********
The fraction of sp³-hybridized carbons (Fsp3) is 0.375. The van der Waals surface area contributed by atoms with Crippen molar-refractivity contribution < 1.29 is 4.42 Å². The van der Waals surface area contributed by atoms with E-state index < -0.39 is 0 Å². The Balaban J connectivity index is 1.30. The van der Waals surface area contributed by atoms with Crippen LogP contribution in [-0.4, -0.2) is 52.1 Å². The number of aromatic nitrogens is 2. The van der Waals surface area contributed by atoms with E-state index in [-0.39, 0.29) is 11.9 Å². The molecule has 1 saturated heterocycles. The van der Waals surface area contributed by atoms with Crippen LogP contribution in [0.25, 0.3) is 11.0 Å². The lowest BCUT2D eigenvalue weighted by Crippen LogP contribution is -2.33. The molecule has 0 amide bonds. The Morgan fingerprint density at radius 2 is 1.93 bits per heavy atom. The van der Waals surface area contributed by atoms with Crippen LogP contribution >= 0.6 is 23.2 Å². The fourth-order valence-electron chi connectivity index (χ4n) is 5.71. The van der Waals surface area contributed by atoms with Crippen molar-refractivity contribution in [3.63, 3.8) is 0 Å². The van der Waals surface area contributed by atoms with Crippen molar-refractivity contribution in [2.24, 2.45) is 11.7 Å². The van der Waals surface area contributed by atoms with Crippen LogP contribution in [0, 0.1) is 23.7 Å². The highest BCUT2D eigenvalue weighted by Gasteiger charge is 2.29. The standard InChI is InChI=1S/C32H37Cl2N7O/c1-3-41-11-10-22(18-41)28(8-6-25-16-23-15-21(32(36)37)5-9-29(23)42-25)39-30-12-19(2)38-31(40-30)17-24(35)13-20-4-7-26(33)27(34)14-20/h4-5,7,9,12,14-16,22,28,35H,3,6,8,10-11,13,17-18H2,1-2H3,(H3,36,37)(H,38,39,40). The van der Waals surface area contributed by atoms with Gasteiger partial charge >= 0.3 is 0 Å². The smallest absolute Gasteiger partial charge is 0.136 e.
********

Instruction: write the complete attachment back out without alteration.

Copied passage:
The fraction of sp³-hybridized carbons (Fsp3) is 0.375. The van der Waals surface area contributed by atoms with Crippen molar-refractivity contribution < 1.29 is 4.42 Å². The van der Waals surface area contributed by atoms with E-state index < -0.39 is 0 Å². The Balaban J connectivity index is 1.30. The van der Waals surface area contributed by atoms with Crippen LogP contribution in [-0.4, -0.2) is 52.1 Å². The number of aromatic nitrogens is 2. The van der Waals surface area contributed by atoms with E-state index in [-0.39, 0.29) is 11.9 Å². The molecule has 1 saturated heterocycles. The van der Waals surface area contributed by atoms with Crippen LogP contribution in [0.25, 0.3) is 11.0 Å². The lowest BCUT2D eigenvalue weighted by Crippen LogP contribution is -2.33. The molecule has 0 amide bonds. The Morgan fingerprint density at radius 2 is 1.93 bits per heavy atom. The van der Waals surface area contributed by atoms with Crippen LogP contribution >= 0.6 is 23.2 Å². The fourth-order valence-electron chi connectivity index (χ4n) is 5.71. The van der Waals surface area contributed by atoms with Crippen molar-refractivity contribution in [3.63, 3.8) is 0 Å². The van der Waals surface area contributed by atoms with Crippen molar-refractivity contribution in [2.24, 2.45) is 11.7 Å². The van der Waals surface area contributed by atoms with Crippen LogP contribution in [0, 0.1) is 23.7 Å². The highest BCUT2D eigenvalue weighted by Gasteiger charge is 2.29. The standard InChI is InChI=1S/C32H37Cl2N7O/c1-3-41-11-10-22(18-41)28(8-6-25-16-23-15-21(32(36)37)5-9-29(23)42-25)39-30-12-19(2)38-31(40-30)17-24(35)13-20-4-7-26(33)27(34)14-20/h4-5,7,9,12,14-16,22,28,35H,3,6,8,10-11,13,17-18H2,1-2H3,(H3,36,37)(H,38,39,40). The van der Waals surface area contributed by atoms with Gasteiger partial charge >= 0.3 is 0 Å². The smallest absolute Gasteiger partial charge is 0.136 e.